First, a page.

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Breast Surgery Q&A With Arizona Oncology Breast Surgeons
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October is a month we focus on Breast Cancer Awareness, so let’s speak directly with two of Arizona Oncology’s breast surgeons, Ronald Bauer, MD and Karen Hendershott, MD, FACS about their recommendations.

Q:  What are the latest techniques when it comes to surgery for breast cancer?

Dr. Bauer: There aren’t too many new surgical techniques in breast surgery right now. In general, we are doing more conservative procedures than in the past and relying more on radiation and new drugs given by medical oncologists. These treatments have a similar survival to the past aggressive surgical techniques without the morbidity of surgery.

Q: What should women consider when choosing between a lumpectomy with radiation and a mastectomy?

Dr. Hendershott: Choosing the right breast surgery depends on multiple factors. Do you have a genetic mutation that puts you at increased risk of additional breast cancers? Do you have enough breast tissue to remove all the cancer and still leave a nice cosmetic result? Are you able to have radiation treatment?

In women who don’t have a genetic risk of more breast cancers and are able to have all the cancer removed while preserving the breast, they are almost always best served by a lumpectomy with radiation. Lumpectomy with radiation has at least equal survival rates compared to a mastectomy, and recent data suggests there may actually be a survival benefit to lumpectomy because of the radiation. Local recurrence rates are slightly higher when the breast is preserved: a mastectomy has a 3-5% chance of recurring in the chest wall skin/small amount of remaining breast tissue while the recurrence rate after lumpectomy with radiation is typically around 10-15%. Women who take hormone blocking pills after surgery will reduce the risk of a local recurrence even more, so they have around a 6-8% chance of the cancer coming back in the breast or lymph nodes.

Dr. Bauer: I like to obtain a breast MRI after patients receive their diagnosis to make sure only one cancer is present and a lumpectomy then would be a possible option for treatment. I also have almost all of the newly diagnosed breast cancer patients undergo genetic testing with Dr. Walker. If they carry an actionable mutation, then bilateral mastectomies would be a safer choice for them either with or without reconstruction. The genetic testing is almost always covered by the insurance company, with the price coming down to around $250. The studies have shown that lumpectomy with radiation is equivalent to mastectomy when survivals are compared, so patients are not compromising their survival by selecting breast conserving surgery.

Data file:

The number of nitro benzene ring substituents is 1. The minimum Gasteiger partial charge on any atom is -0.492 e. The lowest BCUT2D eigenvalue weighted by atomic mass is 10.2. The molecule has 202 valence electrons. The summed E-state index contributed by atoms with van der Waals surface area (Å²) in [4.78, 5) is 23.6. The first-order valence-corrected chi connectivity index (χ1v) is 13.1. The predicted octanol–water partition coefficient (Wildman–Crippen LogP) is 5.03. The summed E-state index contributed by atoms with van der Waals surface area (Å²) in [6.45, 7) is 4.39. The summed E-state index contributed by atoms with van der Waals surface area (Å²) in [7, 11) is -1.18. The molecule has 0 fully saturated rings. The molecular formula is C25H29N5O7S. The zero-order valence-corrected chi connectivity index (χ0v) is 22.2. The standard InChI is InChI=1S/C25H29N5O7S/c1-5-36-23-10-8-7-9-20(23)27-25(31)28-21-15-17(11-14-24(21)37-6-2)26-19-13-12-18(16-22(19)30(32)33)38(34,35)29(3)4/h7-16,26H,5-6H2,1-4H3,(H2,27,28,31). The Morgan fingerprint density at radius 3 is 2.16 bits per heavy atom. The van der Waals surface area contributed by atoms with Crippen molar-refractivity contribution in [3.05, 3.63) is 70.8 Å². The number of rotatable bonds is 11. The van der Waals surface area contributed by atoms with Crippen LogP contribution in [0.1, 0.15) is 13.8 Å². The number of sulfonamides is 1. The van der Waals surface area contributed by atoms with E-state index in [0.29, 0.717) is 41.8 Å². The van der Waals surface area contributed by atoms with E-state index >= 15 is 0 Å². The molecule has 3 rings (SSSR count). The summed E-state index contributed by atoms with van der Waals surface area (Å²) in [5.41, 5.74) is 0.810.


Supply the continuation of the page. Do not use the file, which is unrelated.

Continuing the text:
Q: Does having a mastectomy mean women can skip chemotherapy?

Dr. Hendershott: A common area of confusion is the difference between local treatments and systemic treatments for breast cancer. Many people mistakenly believe that doing a bigger surgery – a mastectomy – will change recommendations for chemotherapy. Because chemotherapy is designed to kill cancer cells that have already left the breast, the type of surgery that is chosen won’t change the possible need for chemo.

Q: What are the latest options to improve cosmetic outcomes after breast cancer surgery?

Dr. Bauer: More nipple sparing mastectomies are being performed with direct implant reconstruction with similar recurrence rates compared with non-nipple sparing mastectomies which were always done in the past. So less radical surgery is being performed with better cosmetic outcomes and similar survival to the past more aggressive procedures.

Dr. Hendershott: Increasingly, there has been a push towards “oncoplastics” which seeks to maximize the cosmetic outcome after breast conservation surgery. This can be done by the breast surgeon or in combination with a plastic surgeon. Moving around adjacent breast tissue or performing a breast lift and reduction at the time of the cancer surgery can often preserve the shape and contour of the post-lumpectomy breast. If needed, work can be done on the opposite breast to help them look more similar. 

Q: When should a bilateral mastectomy (both breasts removed) be considered?

Dr. Hendershott: There is no survival benefit to removing the healthy breast unless there is a genetic mutation. Removing both breasts more than doubles the risk of having complications after surgery. Both patients and physicians tend to overestimate the risk of developing cancer in the other breast. Studies have shown you have a 2-4% chance of developing cancer on the other side over the next ten years. When you consider that the average American woman has a lifetime risk of developing breast cancer of 12%, this means you would need to live at least 30 years after your original diagnosis to equal the chance your neighbor will get her first diagnosis of breast cancer. From a cancer perspective, it is often very reasonable to not remove the other breast.

Q: What if a woman is still having difficulty making a choice about her breast surgery?

Dr. Bauer: Patients should always ask what treatment their surgeon recommends and would they recommend it for their wife, sister or mother? That answer will put everything in perspective for them.

If you would like to speak with one of our breast surgical oncologists for a consultation or second opinion, we invite you to schedule a appointment at the Arizona Oncology office where they practice: https://arizonaoncology.com/physicians/

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